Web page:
Sunday, January 23, 2000

Fact-finder's report status quo

Teachers, schools aren't impressed

The Cincinnati Enquirer

        An independent fact-finder's report that tips in favor of the teachers union in contract negotiations with Cincinnati Public Schools drew lukewarm response from the union's president, who predicted CPS would reject it.

        The report, which was released Friday, “didn't give the superintendent any of the deletions he was seeking, and it didn't really give us any of the contract improvements we were seeking,” said Tom Mooney, president of the Cincinnati Federation of Teachers.

        “I'll be very surprised if the superintendent doesn't recommend to the board of education that they reject it.”

        Union leaders are scheduled to meet with members Monday to recommend accepting or rejecting the report. The 38-page document compiled by state-appointed fact-finder Marcus Hart Sandver recommends a compromise on salary increases but urges no changes from the current contract on several issues.

        Mr. Mooney would not say what CFT's recommendation would be. The 3,200 CPS teachers who belong to the union will vote on the report Wednes day and Thursday. Unless they reject it by Friday, the report will become binding for the union. The school district is tentatively scheduled to vote on the report Friday.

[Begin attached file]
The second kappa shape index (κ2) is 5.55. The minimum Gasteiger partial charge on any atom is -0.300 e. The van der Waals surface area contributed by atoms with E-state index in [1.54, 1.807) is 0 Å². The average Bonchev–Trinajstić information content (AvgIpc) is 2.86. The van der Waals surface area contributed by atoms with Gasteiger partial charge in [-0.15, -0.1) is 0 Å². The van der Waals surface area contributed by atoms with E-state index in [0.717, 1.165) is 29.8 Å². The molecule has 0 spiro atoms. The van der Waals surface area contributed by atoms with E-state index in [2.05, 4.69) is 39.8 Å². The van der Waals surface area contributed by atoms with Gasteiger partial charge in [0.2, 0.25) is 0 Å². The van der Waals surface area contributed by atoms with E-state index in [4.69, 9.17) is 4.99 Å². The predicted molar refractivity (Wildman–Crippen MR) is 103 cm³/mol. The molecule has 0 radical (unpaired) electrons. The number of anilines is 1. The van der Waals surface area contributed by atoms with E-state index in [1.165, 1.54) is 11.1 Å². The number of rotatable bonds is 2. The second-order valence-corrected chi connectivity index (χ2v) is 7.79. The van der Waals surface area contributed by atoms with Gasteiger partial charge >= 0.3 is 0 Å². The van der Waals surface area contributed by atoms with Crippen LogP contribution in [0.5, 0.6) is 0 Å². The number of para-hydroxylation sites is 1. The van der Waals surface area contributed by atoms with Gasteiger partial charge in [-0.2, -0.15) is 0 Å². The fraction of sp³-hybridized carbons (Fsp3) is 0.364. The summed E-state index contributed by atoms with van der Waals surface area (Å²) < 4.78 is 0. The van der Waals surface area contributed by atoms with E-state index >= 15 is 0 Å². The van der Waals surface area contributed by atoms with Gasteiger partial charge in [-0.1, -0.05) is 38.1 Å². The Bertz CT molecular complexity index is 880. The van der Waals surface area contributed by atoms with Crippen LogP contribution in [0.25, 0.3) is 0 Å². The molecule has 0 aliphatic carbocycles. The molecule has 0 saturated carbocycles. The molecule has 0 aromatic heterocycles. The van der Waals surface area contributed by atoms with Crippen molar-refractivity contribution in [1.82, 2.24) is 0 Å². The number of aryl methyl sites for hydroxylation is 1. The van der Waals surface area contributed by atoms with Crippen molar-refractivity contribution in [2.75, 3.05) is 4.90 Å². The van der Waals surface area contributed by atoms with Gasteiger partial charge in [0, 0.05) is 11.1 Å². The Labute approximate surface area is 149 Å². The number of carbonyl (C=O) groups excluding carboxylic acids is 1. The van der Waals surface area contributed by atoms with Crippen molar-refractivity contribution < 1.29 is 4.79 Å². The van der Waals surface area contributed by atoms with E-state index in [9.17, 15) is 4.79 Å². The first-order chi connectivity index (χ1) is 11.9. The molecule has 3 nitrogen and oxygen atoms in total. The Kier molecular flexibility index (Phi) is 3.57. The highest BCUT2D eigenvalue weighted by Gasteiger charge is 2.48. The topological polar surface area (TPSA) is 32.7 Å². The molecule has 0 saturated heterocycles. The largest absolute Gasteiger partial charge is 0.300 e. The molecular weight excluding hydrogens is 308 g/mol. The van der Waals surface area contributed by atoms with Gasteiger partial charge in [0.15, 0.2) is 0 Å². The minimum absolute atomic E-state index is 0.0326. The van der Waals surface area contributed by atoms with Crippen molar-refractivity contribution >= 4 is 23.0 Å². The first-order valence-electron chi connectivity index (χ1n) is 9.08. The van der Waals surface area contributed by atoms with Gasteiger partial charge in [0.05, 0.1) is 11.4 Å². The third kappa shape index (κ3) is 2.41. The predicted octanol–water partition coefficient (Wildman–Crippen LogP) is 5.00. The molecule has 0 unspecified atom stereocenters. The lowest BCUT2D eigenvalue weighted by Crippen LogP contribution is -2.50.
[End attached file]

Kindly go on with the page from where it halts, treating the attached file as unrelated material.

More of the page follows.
If either side rejects the report, both sides have to return to the bargaining table.

        Although the report “did a reasonable job for us in salary,” it didn't recommend safeguards the union requested on issues such as staffing charter schools.

        CFT wanted existing CPS schools that convert to charter schools to use district teachers.

        “We wanted to strengthen the district's commitment to teacher quality and higher professional stan dards for teachers,” Mr. Mooney said. “We wanted stronger protections against contracting out.” Union leaders were pleased, however, with the report's recommendation that class sizes be reduced to 18 students in grades K-3, Mr. Mooney said.

        At Monday's meeting, CFT members also are expected to vote on whether to authorize union leaders to call a strike.

        Attorney Mark Stepaniak, who represents the district, said the fact-finder's report represented “very little change.”

        “It's mostly the status quo, and from our standpoint, the status quo doesn't advance our reform agenda,” Mr. Stepaniak said.


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